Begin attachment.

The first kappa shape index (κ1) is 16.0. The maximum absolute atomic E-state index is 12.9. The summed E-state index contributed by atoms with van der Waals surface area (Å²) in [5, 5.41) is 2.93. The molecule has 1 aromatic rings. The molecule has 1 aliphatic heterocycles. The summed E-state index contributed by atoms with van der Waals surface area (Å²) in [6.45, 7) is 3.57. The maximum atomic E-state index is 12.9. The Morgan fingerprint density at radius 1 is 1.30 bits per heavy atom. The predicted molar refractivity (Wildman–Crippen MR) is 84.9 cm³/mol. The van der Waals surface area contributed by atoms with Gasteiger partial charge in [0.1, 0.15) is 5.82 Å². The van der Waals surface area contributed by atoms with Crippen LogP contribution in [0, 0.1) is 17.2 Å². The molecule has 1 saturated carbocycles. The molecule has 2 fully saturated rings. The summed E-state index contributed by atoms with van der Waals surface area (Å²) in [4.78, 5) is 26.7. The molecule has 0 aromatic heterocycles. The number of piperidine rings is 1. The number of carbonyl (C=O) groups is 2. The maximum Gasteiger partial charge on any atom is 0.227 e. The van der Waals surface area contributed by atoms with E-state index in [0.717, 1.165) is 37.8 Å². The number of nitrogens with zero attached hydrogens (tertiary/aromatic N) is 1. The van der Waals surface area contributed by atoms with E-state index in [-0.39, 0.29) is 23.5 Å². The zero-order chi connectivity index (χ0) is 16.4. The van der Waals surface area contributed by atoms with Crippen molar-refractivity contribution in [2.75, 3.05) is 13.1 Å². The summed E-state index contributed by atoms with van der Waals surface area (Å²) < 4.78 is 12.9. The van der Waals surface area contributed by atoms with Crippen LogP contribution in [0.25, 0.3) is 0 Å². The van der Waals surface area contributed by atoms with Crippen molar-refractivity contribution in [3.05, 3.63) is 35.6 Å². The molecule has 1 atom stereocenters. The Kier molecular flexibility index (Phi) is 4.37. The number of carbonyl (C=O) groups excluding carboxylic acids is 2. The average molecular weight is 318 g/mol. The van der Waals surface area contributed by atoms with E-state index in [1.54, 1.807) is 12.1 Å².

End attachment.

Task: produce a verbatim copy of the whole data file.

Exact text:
The first kappa shape index (κ1) is 16.0. The maximum absolute atomic E-state index is 12.9. The summed E-state index contributed by atoms with van der Waals surface area (Å²) in [5, 5.41) is 2.93. The molecule has 1 aromatic rings. The molecule has 1 aliphatic heterocycles. The summed E-state index contributed by atoms with van der Waals surface area (Å²) in [6.45, 7) is 3.57. The maximum atomic E-state index is 12.9. The Morgan fingerprint density at radius 1 is 1.30 bits per heavy atom. The predicted molar refractivity (Wildman–Crippen MR) is 84.9 cm³/mol. The van der Waals surface area contributed by atoms with Gasteiger partial charge in [0.1, 0.15) is 5.82 Å². The van der Waals surface area contributed by atoms with Crippen LogP contribution in [0, 0.1) is 17.2 Å². The molecule has 1 saturated carbocycles. The molecule has 2 fully saturated rings. The summed E-state index contributed by atoms with van der Waals surface area (Å²) in [4.78, 5) is 26.7. The molecule has 0 aromatic heterocycles. The number of piperidine rings is 1. The number of carbonyl (C=O) groups is 2. The maximum Gasteiger partial charge on any atom is 0.227 e. The van der Waals surface area contributed by atoms with E-state index in [0.717, 1.165) is 37.8 Å². The number of nitrogens with zero attached hydrogens (tertiary/aromatic N) is 1. The van der Waals surface area contributed by atoms with E-state index in [-0.39, 0.29) is 23.5 Å². The zero-order chi connectivity index (χ0) is 16.4. The van der Waals surface area contributed by atoms with Crippen molar-refractivity contribution in [2.75, 3.05) is 13.1 Å². The summed E-state index contributed by atoms with van der Waals surface area (Å²) < 4.78 is 12.9. The van der Waals surface area contributed by atoms with Crippen LogP contribution in [0.25, 0.3) is 0 Å². The van der Waals surface area contributed by atoms with Crippen molar-refractivity contribution in [3.05, 3.63) is 35.6 Å². The molecule has 1 atom stereocenters. The Kier molecular flexibility index (Phi) is 4.37. The number of carbonyl (C=O) groups excluding carboxylic acids is 2. The average molecular weight is 318 g/mol. The van der Waals surface area contributed by atoms with E-state index in [1.54, 1.807) is 12.1 Å².